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Evening Legal Briefs

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6 Replies. 1 pages. Viewing page 1.
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6. Re: Evening Legal Briefs May 4, 2011, 16:15 Dades
 
You call the police who examine your video and maybe catch the person. Forcing a confrontation can lead to other people being harmed. The people who rob stores generally aren't rational, calm individuals who will give up at the first sign of trouble. Do they have a gun, knife or other weapon concealed that you don't know about? What if they shoot people because you tried to play hero?

The guy should have been fired. I'm sorry it sucks he is losing job because he did a thing we view as morally correct but there is more at stake than people realize sometimes.
 
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5. Re: Evening Legal Briefs May 4, 2011, 13:29 DG
 
What are you supposed to do if you can't stop shoplifters?  
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4. Re: Evening Legal Briefs May 4, 2011, 10:14 Parallax Abstraction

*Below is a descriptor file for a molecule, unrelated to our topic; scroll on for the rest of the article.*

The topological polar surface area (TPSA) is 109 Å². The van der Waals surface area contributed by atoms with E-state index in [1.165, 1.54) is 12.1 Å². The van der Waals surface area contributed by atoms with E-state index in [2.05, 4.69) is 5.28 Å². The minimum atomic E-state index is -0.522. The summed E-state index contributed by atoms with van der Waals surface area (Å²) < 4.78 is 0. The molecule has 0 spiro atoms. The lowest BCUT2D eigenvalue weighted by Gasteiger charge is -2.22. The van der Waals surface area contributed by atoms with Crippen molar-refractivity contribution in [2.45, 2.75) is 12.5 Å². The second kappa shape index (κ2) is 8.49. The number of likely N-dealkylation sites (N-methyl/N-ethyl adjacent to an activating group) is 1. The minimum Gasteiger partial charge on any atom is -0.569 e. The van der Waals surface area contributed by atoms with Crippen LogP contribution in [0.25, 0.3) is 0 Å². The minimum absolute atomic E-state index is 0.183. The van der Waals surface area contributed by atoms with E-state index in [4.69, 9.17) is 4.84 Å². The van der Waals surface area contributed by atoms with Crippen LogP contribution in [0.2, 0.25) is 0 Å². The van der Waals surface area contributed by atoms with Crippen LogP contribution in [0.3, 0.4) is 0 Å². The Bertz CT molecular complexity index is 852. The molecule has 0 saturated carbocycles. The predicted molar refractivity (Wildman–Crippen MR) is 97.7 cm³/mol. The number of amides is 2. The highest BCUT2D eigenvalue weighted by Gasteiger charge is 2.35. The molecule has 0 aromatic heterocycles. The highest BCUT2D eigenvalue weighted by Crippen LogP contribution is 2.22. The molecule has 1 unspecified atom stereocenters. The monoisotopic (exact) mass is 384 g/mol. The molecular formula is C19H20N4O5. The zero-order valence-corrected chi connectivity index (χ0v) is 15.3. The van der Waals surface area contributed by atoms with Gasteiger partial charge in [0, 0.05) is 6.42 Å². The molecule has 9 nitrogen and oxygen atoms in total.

Canada still in copyright "hall of shame" for not implementing RIAA/MPAA written legislation to save a failing business model. USA in "hall of shame" for just about everything else.  
Parallax Abstraction
Geek Bravado | YouTube (Watch/Rate/Comment on my shows!)
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3. Re: Evening Legal Briefs May 3, 2011, 22:21 zirik
 
nobody noticed the photo credit in the article? james WOODCOCK took the damn pictures... while under extreme pressure in his pants.  
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2. Re: Evening Legal Briefs May 3, 2011, 22:15 Blackhawk
 
Even that isn't behind store policies in these cases. If an employee who isn't trained in restraining someone does so and injures them on the store's behalf, the store is liable. If the employee tackled the guy and one of the laptops spun off and struck another customer, the store is liable for that.

Furthermore, if you don't specifically prohibit your employees from taking action and they do and injure themselves, they can claim that you failed to train them for that eventuality, and the store is liable for that.

A $1600 theft is an inconvenience, as the store would have to fill out insurance paperwork to get their money back. Stopping a $1600 theft could cost the store hundreds of thousands of dollars.

Hell, it costs the average business thousands of dollars just to prosecute a shoplifter, and once an employee physically stops them, they don't have any choice.
 
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1. Re: Evening Legal Briefs May 3, 2011, 21:44 The Half Elf
 
First rule dealing with any sort of theft in a store is to NOT INTERFERE! It's not about the person robbing you, it's about your personal safety during the event.  
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"I've never seen a feature like this before. It warms your ass. It's wonderful" -Walter Bishop
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